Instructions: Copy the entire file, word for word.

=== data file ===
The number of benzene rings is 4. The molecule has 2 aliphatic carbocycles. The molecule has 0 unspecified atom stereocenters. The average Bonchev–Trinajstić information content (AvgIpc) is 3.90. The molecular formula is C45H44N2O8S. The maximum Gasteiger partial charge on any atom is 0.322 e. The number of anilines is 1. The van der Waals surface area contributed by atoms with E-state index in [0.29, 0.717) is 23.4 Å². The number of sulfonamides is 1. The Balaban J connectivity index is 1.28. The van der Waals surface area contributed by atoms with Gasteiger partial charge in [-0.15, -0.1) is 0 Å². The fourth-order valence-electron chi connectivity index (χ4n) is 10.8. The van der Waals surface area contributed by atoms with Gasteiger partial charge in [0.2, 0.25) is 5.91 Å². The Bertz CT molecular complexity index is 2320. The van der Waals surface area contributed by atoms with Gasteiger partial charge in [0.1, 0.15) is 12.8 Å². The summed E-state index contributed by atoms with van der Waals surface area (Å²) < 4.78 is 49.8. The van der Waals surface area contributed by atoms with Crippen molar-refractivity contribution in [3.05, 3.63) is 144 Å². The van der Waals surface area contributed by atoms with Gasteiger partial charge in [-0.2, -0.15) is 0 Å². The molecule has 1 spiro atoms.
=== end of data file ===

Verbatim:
The number of benzene rings is 4. The molecule has 2 aliphatic carbocycles. The molecule has 0 unspecified atom stereocenters. The average Bonchev–Trinajstić information content (AvgIpc) is 3.90. The molecular formula is C45H44N2O8S. The maximum Gasteiger partial charge on any atom is 0.322 e. The number of anilines is 1. The van der Waals surface area contributed by atoms with E-state index in [0.29, 0.717) is 23.4 Å². The number of sulfonamides is 1. The Balaban J connectivity index is 1.28. The van der Waals surface area contributed by atoms with Gasteiger partial charge in [-0.15, -0.1) is 0 Å². The fourth-order valence-electron chi connectivity index (χ4n) is 10.8. The van der Waals surface area contributed by atoms with Gasteiger partial charge in [0.2, 0.25) is 5.91 Å². The Bertz CT molecular complexity index is 2320. The van der Waals surface area contributed by atoms with Gasteiger partial charge in [0.1, 0.15) is 12.8 Å². The summed E-state index contributed by atoms with van der Waals surface area (Å²) < 4.78 is 49.8. The van der Waals surface area contributed by atoms with Crippen molar-refractivity contribution in [3.05, 3.63) is 144 Å². The van der Waals surface area contributed by atoms with Gasteiger partial charge in [-0.2, -0.15) is 0 Å². The molecule has 1 spiro atoms.